The Supreme Court on Monday heard oral arguments in Clapper v. Amnesty International, a case which will determine whether or not the government’s warrantless surveillance of American citizens can be challenged in court, even when the specifics of the program are secret.
The Foreign Intelligence Surveillance Act (FISA) was enacted by Congress in the 1960s and 70s and regulates the government’s conduct of intelligence surveillance inside the United States. In 2001 – following the 9/11 attacks – President Bush illegally authorized the National Security Agency to launch a warrantless wiretapping program, in breach of FISA “and in 2008 Congress ratified and expanded that program, giving the NSA almost unchecked power to monitor Americans’ international phone calls and emails,” the ACLU explains.
Court challenges to the government’s new surveillance laws have come forth since 2001, but the government has typically stopped the judicial process in its tracks, arguing that the case cannot proceed because aspects of the program must remain secret for national security reasons and that plaintiff’s don’t have “standing” to challenge the law unless they know for sure they have been surveilled.
Jameel Jaffer, ACLU deputy legal director, participated in the oral arguments on Monday and firmly told the Supreme Court justices that the new FISA surveillance laws are unconstitutional.
But “the constitutionality of the global spying is not directly at issue,” writes Lyle Denniston at the SCOTUS blog. “[T]he sole issue is whether anyone has a legal right to file a lawsuit against it.”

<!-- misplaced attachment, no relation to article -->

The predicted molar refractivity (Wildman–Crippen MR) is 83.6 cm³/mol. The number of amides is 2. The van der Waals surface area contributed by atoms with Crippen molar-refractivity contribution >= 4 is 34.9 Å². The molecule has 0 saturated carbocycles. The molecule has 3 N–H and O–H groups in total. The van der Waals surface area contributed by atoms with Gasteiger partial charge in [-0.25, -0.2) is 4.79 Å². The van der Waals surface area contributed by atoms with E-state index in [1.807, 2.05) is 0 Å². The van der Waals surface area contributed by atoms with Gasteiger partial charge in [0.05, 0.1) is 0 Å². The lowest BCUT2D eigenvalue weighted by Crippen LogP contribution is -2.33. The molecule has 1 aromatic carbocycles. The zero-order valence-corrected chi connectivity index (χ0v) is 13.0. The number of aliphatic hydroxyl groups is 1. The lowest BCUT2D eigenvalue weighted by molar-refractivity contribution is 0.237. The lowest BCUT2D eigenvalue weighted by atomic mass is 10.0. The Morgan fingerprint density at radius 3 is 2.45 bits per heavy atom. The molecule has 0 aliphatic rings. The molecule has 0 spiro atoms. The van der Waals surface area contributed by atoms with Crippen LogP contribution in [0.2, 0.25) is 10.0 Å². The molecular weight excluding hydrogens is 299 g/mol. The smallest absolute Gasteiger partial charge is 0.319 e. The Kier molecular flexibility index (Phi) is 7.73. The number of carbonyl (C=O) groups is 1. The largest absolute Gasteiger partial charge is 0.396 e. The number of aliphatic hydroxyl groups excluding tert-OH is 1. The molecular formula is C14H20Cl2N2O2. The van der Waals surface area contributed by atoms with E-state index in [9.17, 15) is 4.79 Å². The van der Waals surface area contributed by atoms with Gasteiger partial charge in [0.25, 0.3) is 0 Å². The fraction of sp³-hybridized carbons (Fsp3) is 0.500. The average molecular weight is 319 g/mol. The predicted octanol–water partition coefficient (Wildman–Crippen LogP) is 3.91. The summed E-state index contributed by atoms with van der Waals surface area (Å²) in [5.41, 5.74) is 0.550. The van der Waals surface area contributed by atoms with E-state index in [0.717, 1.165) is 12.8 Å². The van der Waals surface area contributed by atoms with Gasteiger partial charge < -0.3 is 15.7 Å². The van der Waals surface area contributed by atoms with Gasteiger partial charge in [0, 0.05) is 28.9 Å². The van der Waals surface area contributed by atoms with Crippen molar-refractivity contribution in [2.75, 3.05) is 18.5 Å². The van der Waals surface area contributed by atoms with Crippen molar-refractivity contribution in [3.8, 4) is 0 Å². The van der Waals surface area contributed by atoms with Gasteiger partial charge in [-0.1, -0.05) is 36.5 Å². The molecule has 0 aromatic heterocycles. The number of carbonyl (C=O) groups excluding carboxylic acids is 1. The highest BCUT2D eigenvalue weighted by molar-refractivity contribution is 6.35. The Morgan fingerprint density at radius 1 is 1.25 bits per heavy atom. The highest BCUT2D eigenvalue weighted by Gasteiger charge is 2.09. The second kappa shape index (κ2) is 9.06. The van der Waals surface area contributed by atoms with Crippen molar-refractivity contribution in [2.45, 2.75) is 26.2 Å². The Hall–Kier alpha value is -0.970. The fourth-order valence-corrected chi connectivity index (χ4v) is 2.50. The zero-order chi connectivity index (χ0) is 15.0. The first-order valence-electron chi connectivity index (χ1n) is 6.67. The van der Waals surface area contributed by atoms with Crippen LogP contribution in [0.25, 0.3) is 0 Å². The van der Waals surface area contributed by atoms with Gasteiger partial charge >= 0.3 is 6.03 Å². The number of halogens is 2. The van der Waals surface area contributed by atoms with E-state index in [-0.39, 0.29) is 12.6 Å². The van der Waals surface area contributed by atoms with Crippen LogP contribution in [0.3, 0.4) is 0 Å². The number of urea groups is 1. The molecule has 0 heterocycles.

“As part of its concerted campaign to prosecute whistleblowers and to classify state secrets,” writes Jeff Rosen at The New Republic, “the Obama administration has taken a position in Clapper that makes the Bush administration pro-secrecy campaign seem pale in comparison: namely, that no one can challenge warrantless surveillance unless the government tells you in advance that you’re being surveilled—which national security interests prevent it from doing.”
The New York Times called the Obama administration’s position in the case “a particularly cynical Catch-22: Because the wiretaps are secret and no one can say for certain that their calls have been or will be monitored, no one has standing to bring suit over the surveillance.”
The Obama administration has fought tooth and nail to keep the details of its surveillance activities hidden from the public. For years it has insisted that its snooping on Americans’ phone and email communications fell perfectly within the law. But last month, the ACLU, “after months of litigation,” was provided with some internal documents that showed a dramatic increase in surveillance of Americans:
So while it is now known that the government has been increasingly spying on its own citizens without warrant, an abominable violation of basic constitutional rights, the government is trying to say that unless specific cases of surveillance are known, which is impossible because of their own secrecy, the courts cannot challenge these blatant violations of the law.